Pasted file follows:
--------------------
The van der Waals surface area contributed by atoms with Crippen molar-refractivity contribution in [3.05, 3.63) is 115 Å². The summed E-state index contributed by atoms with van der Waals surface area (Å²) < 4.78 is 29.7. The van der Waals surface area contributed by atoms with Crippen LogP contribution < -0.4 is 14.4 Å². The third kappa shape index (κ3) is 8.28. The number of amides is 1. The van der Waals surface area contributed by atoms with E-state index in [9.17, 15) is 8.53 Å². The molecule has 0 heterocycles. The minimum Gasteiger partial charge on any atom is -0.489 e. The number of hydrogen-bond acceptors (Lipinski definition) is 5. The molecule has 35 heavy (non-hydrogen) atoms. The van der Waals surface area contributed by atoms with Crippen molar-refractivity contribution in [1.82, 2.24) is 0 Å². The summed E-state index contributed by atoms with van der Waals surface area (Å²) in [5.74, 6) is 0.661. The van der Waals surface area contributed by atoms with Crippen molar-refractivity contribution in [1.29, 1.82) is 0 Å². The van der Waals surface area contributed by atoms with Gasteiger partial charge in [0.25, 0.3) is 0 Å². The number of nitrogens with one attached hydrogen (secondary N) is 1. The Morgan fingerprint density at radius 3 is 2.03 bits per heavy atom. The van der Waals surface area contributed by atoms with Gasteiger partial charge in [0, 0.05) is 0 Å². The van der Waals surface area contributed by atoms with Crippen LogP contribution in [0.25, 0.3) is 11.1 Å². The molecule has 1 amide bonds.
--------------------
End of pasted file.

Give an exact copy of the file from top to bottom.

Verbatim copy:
The van der Waals surface area contributed by atoms with Crippen molar-refractivity contribution in [3.05, 3.63) is 115 Å². The summed E-state index contributed by atoms with van der Waals surface area (Å²) < 4.78 is 29.7. The van der Waals surface area contributed by atoms with Crippen LogP contribution < -0.4 is 14.4 Å². The third kappa shape index (κ3) is 8.28. The number of amides is 1. The van der Waals surface area contributed by atoms with E-state index in [9.17, 15) is 8.53 Å². The molecule has 0 heterocycles. The minimum Gasteiger partial charge on any atom is -0.489 e. The number of hydrogen-bond acceptors (Lipinski definition) is 5. The molecule has 35 heavy (non-hydrogen) atoms. The van der Waals surface area contributed by atoms with Crippen molar-refractivity contribution in [1.82, 2.24) is 0 Å². The summed E-state index contributed by atoms with van der Waals surface area (Å²) in [5.74, 6) is 0.661. The van der Waals surface area contributed by atoms with Crippen molar-refractivity contribution in [1.29, 1.82) is 0 Å². The van der Waals surface area contributed by atoms with Gasteiger partial charge in [0.25, 0.3) is 0 Å². The number of nitrogens with one attached hydrogen (secondary N) is 1. The Morgan fingerprint density at radius 3 is 2.03 bits per heavy atom. The van der Waals surface area contributed by atoms with Gasteiger partial charge in [0, 0.05) is 0 Å². The van der Waals surface area contributed by atoms with Crippen LogP contribution in [0.25, 0.3) is 11.1 Å². The molecule has 1 amide bonds.